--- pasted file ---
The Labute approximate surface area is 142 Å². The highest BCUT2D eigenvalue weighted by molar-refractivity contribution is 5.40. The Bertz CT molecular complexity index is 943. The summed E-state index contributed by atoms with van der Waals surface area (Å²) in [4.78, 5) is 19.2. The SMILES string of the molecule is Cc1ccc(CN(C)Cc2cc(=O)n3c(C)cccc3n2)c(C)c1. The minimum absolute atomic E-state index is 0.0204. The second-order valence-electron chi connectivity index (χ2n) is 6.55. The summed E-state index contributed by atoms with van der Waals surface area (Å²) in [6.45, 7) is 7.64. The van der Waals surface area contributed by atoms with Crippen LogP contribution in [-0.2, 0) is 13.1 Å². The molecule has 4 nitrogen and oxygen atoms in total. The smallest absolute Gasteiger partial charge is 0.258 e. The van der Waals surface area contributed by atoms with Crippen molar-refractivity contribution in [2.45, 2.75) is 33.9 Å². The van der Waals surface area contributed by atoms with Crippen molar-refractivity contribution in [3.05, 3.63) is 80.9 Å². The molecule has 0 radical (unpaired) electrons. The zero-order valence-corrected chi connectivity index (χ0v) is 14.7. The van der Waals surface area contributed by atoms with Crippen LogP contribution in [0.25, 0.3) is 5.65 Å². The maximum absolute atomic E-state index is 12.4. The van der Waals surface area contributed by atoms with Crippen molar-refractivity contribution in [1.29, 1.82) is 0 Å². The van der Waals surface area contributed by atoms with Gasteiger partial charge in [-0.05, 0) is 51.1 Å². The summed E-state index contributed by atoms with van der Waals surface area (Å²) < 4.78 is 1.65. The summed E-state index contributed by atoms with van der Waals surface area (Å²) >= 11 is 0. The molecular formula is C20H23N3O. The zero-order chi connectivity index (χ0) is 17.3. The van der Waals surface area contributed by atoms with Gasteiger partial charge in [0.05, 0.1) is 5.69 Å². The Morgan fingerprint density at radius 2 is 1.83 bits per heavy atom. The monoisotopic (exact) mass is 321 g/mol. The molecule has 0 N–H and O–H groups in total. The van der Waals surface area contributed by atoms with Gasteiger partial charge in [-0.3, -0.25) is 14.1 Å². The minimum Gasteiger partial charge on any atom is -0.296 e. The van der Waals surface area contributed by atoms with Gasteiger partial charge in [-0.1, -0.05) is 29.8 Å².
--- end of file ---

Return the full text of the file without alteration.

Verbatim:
The Labute approximate surface area is 142 Å². The highest BCUT2D eigenvalue weighted by molar-refractivity contribution is 5.40. The Bertz CT molecular complexity index is 943. The summed E-state index contributed by atoms with van der Waals surface area (Å²) in [4.78, 5) is 19.2. The SMILES string of the molecule is Cc1ccc(CN(C)Cc2cc(=O)n3c(C)cccc3n2)c(C)c1. The minimum absolute atomic E-state index is 0.0204. The second-order valence-electron chi connectivity index (χ2n) is 6.55. The summed E-state index contributed by atoms with van der Waals surface area (Å²) in [6.45, 7) is 7.64. The van der Waals surface area contributed by atoms with Crippen LogP contribution in [-0.2, 0) is 13.1 Å². The molecule has 4 nitrogen and oxygen atoms in total. The smallest absolute Gasteiger partial charge is 0.258 e. The van der Waals surface area contributed by atoms with Crippen molar-refractivity contribution in [2.45, 2.75) is 33.9 Å². The van der Waals surface area contributed by atoms with Crippen molar-refractivity contribution in [3.05, 3.63) is 80.9 Å². The molecule has 0 radical (unpaired) electrons. The zero-order valence-corrected chi connectivity index (χ0v) is 14.7. The van der Waals surface area contributed by atoms with Crippen LogP contribution in [0.25, 0.3) is 5.65 Å². The maximum absolute atomic E-state index is 12.4. The van der Waals surface area contributed by atoms with Crippen molar-refractivity contribution in [1.29, 1.82) is 0 Å². The van der Waals surface area contributed by atoms with Gasteiger partial charge in [-0.05, 0) is 51.1 Å². The summed E-state index contributed by atoms with van der Waals surface area (Å²) < 4.78 is 1.65. The summed E-state index contributed by atoms with van der Waals surface area (Å²) >= 11 is 0. The molecular formula is C20H23N3O. The zero-order chi connectivity index (χ0) is 17.3. The van der Waals surface area contributed by atoms with Gasteiger partial charge in [0.05, 0.1) is 5.69 Å². The Morgan fingerprint density at radius 2 is 1.83 bits per heavy atom. The monoisotopic (exact) mass is 321 g/mol. The molecule has 0 N–H and O–H groups in total. The van der Waals surface area contributed by atoms with Gasteiger partial charge in [-0.3, -0.25) is 14.1 Å². The minimum Gasteiger partial charge on any atom is -0.296 e. The van der Waals surface area contributed by atoms with Gasteiger partial charge in [-0.1, -0.05) is 29.8 Å².